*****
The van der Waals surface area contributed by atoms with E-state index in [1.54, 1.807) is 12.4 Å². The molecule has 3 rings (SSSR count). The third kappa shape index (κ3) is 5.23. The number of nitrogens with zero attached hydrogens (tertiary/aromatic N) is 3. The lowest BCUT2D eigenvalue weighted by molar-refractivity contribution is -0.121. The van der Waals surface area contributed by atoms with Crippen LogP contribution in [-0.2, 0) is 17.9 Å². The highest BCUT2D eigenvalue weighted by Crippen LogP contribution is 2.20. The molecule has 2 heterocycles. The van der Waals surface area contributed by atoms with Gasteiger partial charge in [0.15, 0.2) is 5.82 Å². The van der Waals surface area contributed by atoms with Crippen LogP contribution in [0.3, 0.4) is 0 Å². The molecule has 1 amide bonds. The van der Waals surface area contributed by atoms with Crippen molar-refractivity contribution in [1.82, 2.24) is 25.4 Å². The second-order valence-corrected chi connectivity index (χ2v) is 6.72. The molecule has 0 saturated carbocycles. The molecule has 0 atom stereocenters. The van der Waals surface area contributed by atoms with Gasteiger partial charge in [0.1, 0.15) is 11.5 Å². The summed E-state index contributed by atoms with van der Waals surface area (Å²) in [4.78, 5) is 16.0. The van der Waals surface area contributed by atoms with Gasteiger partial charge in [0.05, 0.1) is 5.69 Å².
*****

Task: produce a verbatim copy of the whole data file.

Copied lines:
The van der Waals surface area contributed by atoms with E-state index in [1.54, 1.807) is 12.4 Å². The molecule has 3 rings (SSSR count). The third kappa shape index (κ3) is 5.23. The number of nitrogens with zero attached hydrogens (tertiary/aromatic N) is 3. The lowest BCUT2D eigenvalue weighted by molar-refractivity contribution is -0.121. The van der Waals surface area contributed by atoms with Crippen LogP contribution in [-0.2, 0) is 17.9 Å². The highest BCUT2D eigenvalue weighted by Crippen LogP contribution is 2.20. The molecule has 2 heterocycles. The van der Waals surface area contributed by atoms with Gasteiger partial charge in [0.15, 0.2) is 5.82 Å². The van der Waals surface area contributed by atoms with Crippen LogP contribution in [0.3, 0.4) is 0 Å². The molecule has 1 amide bonds. The van der Waals surface area contributed by atoms with Crippen molar-refractivity contribution in [1.82, 2.24) is 25.4 Å². The second-order valence-corrected chi connectivity index (χ2v) is 6.72. The molecule has 0 saturated carbocycles. The molecule has 0 atom stereocenters. The van der Waals surface area contributed by atoms with Gasteiger partial charge in [0.1, 0.15) is 11.5 Å². The summed E-state index contributed by atoms with van der Waals surface area (Å²) in [4.78, 5) is 16.0. The van der Waals surface area contributed by atoms with Gasteiger partial charge in [0.05, 0.1) is 5.69 Å².